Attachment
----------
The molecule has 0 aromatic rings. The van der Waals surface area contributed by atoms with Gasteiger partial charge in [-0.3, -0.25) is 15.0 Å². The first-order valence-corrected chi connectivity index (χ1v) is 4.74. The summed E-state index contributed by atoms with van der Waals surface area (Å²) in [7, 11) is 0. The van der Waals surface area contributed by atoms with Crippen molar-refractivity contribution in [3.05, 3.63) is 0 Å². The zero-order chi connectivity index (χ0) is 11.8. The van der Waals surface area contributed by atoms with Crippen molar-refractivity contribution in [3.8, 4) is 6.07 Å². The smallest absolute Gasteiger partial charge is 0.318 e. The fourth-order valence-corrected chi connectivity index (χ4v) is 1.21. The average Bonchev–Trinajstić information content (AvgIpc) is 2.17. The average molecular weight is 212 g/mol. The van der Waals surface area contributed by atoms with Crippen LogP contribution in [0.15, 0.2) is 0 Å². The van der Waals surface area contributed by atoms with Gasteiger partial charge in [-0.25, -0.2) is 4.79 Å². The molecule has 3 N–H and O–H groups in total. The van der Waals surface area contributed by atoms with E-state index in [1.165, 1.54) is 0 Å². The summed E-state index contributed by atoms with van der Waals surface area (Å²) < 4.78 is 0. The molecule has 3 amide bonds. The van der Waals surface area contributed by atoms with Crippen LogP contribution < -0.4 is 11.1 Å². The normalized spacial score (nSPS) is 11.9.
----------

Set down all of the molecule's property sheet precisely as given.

The molecule has 0 aromatic rings. The van der Waals surface area contributed by atoms with Gasteiger partial charge in [-0.3, -0.25) is 15.0 Å². The first-order valence-corrected chi connectivity index (χ1v) is 4.74. The summed E-state index contributed by atoms with van der Waals surface area (Å²) in [7, 11) is 0. The van der Waals surface area contributed by atoms with Crippen molar-refractivity contribution in [3.05, 3.63) is 0 Å². The zero-order chi connectivity index (χ0) is 11.8. The van der Waals surface area contributed by atoms with Crippen molar-refractivity contribution in [3.8, 4) is 6.07 Å². The smallest absolute Gasteiger partial charge is 0.318 e. The fourth-order valence-corrected chi connectivity index (χ4v) is 1.21. The average Bonchev–Trinajstić information content (AvgIpc) is 2.17. The average molecular weight is 212 g/mol. The van der Waals surface area contributed by atoms with Crippen LogP contribution in [0.15, 0.2) is 0 Å². The van der Waals surface area contributed by atoms with Gasteiger partial charge in [-0.25, -0.2) is 4.79 Å². The molecule has 3 N–H and O–H groups in total. The van der Waals surface area contributed by atoms with E-state index in [1.165, 1.54) is 0 Å². The summed E-state index contributed by atoms with van der Waals surface area (Å²) < 4.78 is 0. The molecule has 3 amide bonds. The van der Waals surface area contributed by atoms with Crippen LogP contribution < -0.4 is 11.1 Å². The normalized spacial score (nSPS) is 11.9.